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State of the Union: More troops may return home

President Barack Obama walks down the colonnade at the White House in Washington, Tuesday, February 12, 2013. Later this evening, the President will deliver his State of the Union address at the U.S. Capitol. UPI/Drew Angerer/Pool
President Barack Obama walks down the colonnade at the White House in Washington, Tuesday, February 12, 2013. Later this evening, the President will deliver his State of the Union address at the U.S. Capitol. UPI/Drew Angerer/Pool

WASHINGTON, Feb. 12 (UPI) — President Obama was expected to say in his State of the Union speech Tuesday 34,000 U.S. troops will be home from Afghanistan by this time next year, CNN said.

The withdrawal would cut the number of U.S. troops in Afghanistan in half — there are about 66,000 troops in the country now, CNN reported.

Obama met with Afghan President Hamid Karzai last month in Washington and agreed to accelerate the burden of the military role from U.S. to Afghan troops, the report said.

The administration is looking at a range of U.S. troop levels to remain in Afghanistan past the official withdrawal at the end of 2014, CNN said, from about 15,000 to zero.

Obama also was expected to outline “his plan to create jobs and grow the middle class,” the White House said.

“You will hear in the president’s State of the Union an outline from him for his plan to create jobs and grow the middle class,” White House spokesman Jay Carney said of the 9 p.m. speech before a joint session of Congress.

“The middle class is the engine that drives this country forward and which will, if it is given the right tools and the right opportunities, drive us forward in the 21st century,” Carney said.

Obama himself previewed his speech last week, telling congressional Democrats meeting in Leesburg, Va., Thursday creating middle-class jobs means focusing “on education and that every young person is equipped with the skills they need to compete in the 21st century.”

“It means that we’ve got an energy agenda that can make us less dependent on foreign oil, but also that we’re cultivating the kind of clean energy strategy that will maintain our leadership well into the future,” Obama said.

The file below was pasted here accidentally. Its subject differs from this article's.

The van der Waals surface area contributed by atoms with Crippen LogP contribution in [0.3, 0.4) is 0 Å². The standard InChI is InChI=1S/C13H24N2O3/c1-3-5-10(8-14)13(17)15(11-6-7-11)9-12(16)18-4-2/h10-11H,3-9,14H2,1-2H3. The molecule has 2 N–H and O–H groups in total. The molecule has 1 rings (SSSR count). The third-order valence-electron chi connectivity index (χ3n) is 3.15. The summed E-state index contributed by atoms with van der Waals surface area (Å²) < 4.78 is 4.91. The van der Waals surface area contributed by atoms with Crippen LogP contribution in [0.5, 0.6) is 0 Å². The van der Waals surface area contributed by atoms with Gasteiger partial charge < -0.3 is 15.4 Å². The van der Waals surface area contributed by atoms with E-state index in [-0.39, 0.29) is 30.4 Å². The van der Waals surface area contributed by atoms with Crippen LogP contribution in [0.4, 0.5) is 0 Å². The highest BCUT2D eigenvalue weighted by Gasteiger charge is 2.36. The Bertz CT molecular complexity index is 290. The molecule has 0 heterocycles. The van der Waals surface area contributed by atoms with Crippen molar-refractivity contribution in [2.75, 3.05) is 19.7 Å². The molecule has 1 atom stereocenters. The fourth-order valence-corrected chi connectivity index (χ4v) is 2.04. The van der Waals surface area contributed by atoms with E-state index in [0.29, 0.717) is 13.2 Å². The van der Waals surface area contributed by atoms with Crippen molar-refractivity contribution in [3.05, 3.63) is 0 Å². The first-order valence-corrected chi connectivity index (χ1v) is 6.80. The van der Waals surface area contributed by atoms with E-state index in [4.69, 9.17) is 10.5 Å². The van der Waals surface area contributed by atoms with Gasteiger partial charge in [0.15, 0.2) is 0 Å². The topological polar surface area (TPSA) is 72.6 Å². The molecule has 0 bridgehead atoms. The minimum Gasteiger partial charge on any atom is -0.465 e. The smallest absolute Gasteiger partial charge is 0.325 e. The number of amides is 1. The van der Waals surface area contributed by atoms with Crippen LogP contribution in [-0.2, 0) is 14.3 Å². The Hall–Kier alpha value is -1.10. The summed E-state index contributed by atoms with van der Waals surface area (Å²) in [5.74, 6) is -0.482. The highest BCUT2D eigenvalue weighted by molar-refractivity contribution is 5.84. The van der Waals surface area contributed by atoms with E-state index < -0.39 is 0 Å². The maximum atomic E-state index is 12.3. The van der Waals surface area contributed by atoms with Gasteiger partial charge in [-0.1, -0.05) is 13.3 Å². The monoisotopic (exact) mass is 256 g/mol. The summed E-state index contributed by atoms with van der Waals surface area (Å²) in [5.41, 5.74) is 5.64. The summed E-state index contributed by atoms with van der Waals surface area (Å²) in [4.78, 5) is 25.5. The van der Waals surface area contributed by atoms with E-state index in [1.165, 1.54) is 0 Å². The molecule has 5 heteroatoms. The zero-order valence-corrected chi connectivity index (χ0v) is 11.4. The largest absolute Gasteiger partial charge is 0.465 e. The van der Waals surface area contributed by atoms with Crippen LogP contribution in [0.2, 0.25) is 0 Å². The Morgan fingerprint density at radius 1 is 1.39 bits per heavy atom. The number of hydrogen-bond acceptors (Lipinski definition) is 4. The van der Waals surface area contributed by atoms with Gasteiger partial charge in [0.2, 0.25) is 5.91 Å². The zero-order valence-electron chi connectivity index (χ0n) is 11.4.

“It means that we’re going to talk about, yes, deficits and taxes and sequesters and potential government shutdowns and debt ceiling — we’ll talk about that stuff, but all from the perspective of how are we making sure that somebody who works hard in this country — a cop, or a teacher, or a construction worker, or a receptionist — that they can make it if they work hard, and that their kids can make it and dream even bigger dreams than they have achieved.”

The sequester refers to automatic across-the-board spending cuts to defense and domestic programs, amounting to some $1 trillion in10 years, set to go into effect March 1 without congressional action.

If Obama talks about avoiding the sequester or reducing the federal deficit through more tax revenue from the wealthiest Americans and fewer spending cuts, he will face a bitter fight from Republicans, Senate Minority Leader Mitch McConnell, R-Ky., said.

“I assure you, my constituents in Kentucky will not accept a tax hike in place of spending cuts already agreed to by both parties — I suspect none of our constituents would,” McConnell said in the Senate floor Monday.

“And they won’t tolerate Democrats’ continued avoidance of their responsibility to deal with huge threats to our economy and our future,” McConnell said.

Carney said Monday Obama supports closing “loopholes in our tax code that are available to wealthy individuals or corporations.”

Obama also told the lawmakers Thursday he would push in his address for immigration reform because that would help make sure “we’re opening up opportunity for everybody.”

He said he understood there were regional differences on immigration reform across the country. “But what I also know is that part of our strength is our youth and our dynamism, and our history for attracting talent from all around the globe,” he said.

He said he would also push for gun control, even if limited, after the Dec. 14, 2012, Sandy Hook Elementary School shooting in Newtown, Conn., that left 20 schoolchildren and six adult staff members dead.

“We’ve got to be mindful about steps we can take to end the cycle of gun violence in this country,” Obama told the lawmakers. “And we should do so recognizing that, again, there are regional differences here and we should respect those,” contrasting someone who grew up on a farm with someone who grew up in an inner city.

“But what we know is the majority of responsible gun owners recognize we cannot have a situation in which 20 more of our children, or a 100 more of our children, or a 1,000 more of our children, are shot and killed in a senseless fashion, and that there are some commonsense steps that we can take and build a consensus around. And we cannot shy away from taking those steps,” Obama said.

Copyright 2013 United Press International, Inc. (UPI).

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